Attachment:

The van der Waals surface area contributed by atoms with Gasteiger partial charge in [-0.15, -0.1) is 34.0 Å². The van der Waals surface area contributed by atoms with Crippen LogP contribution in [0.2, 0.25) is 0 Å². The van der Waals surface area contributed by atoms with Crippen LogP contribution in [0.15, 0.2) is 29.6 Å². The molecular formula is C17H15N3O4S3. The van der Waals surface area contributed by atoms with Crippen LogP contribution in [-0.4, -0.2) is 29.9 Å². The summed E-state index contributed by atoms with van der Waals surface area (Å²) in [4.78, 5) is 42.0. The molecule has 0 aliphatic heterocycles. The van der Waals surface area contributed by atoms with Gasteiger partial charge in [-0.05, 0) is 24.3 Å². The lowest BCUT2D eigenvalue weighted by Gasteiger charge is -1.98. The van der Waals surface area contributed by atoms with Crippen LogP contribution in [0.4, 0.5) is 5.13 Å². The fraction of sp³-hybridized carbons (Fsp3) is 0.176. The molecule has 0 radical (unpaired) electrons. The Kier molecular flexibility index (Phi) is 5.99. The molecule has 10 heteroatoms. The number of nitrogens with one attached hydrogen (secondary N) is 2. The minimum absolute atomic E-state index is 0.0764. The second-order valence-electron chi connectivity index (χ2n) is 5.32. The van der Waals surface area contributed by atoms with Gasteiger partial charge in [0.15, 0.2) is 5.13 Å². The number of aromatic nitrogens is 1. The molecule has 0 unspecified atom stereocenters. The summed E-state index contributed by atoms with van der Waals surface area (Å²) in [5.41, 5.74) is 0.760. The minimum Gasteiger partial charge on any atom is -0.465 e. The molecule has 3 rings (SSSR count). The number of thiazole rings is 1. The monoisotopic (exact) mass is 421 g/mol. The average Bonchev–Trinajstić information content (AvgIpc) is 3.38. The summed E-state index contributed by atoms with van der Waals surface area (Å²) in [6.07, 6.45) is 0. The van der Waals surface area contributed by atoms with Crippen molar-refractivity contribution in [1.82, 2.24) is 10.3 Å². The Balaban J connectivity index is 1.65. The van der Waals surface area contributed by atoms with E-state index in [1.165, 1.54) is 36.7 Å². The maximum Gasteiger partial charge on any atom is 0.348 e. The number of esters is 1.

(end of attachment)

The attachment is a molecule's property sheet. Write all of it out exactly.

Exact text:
The van der Waals surface area contributed by atoms with Gasteiger partial charge in [-0.15, -0.1) is 34.0 Å². The van der Waals surface area contributed by atoms with Crippen LogP contribution in [0.2, 0.25) is 0 Å². The van der Waals surface area contributed by atoms with Crippen LogP contribution in [0.15, 0.2) is 29.6 Å². The molecular formula is C17H15N3O4S3. The van der Waals surface area contributed by atoms with Crippen LogP contribution in [-0.4, -0.2) is 29.9 Å². The summed E-state index contributed by atoms with van der Waals surface area (Å²) in [4.78, 5) is 42.0. The molecule has 0 aliphatic heterocycles. The van der Waals surface area contributed by atoms with Gasteiger partial charge in [-0.05, 0) is 24.3 Å². The lowest BCUT2D eigenvalue weighted by Gasteiger charge is -1.98. The van der Waals surface area contributed by atoms with Crippen LogP contribution in [0.4, 0.5) is 5.13 Å². The fraction of sp³-hybridized carbons (Fsp3) is 0.176. The molecule has 0 radical (unpaired) electrons. The Kier molecular flexibility index (Phi) is 5.99. The molecule has 10 heteroatoms. The number of nitrogens with one attached hydrogen (secondary N) is 2. The minimum absolute atomic E-state index is 0.0764. The second-order valence-electron chi connectivity index (χ2n) is 5.32. The van der Waals surface area contributed by atoms with Gasteiger partial charge in [0.15, 0.2) is 5.13 Å². The number of aromatic nitrogens is 1. The molecule has 0 unspecified atom stereocenters. The summed E-state index contributed by atoms with van der Waals surface area (Å²) in [5.41, 5.74) is 0.760. The minimum Gasteiger partial charge on any atom is -0.465 e. The molecule has 3 rings (SSSR count). The number of thiazole rings is 1. The monoisotopic (exact) mass is 421 g/mol. The average Bonchev–Trinajstić information content (AvgIpc) is 3.38. The summed E-state index contributed by atoms with van der Waals surface area (Å²) in [6.07, 6.45) is 0. The van der Waals surface area contributed by atoms with Crippen molar-refractivity contribution in [1.82, 2.24) is 10.3 Å². The Balaban J connectivity index is 1.65. The van der Waals surface area contributed by atoms with E-state index in [1.165, 1.54) is 36.7 Å². The maximum Gasteiger partial charge on any atom is 0.348 e. The number of esters is 1.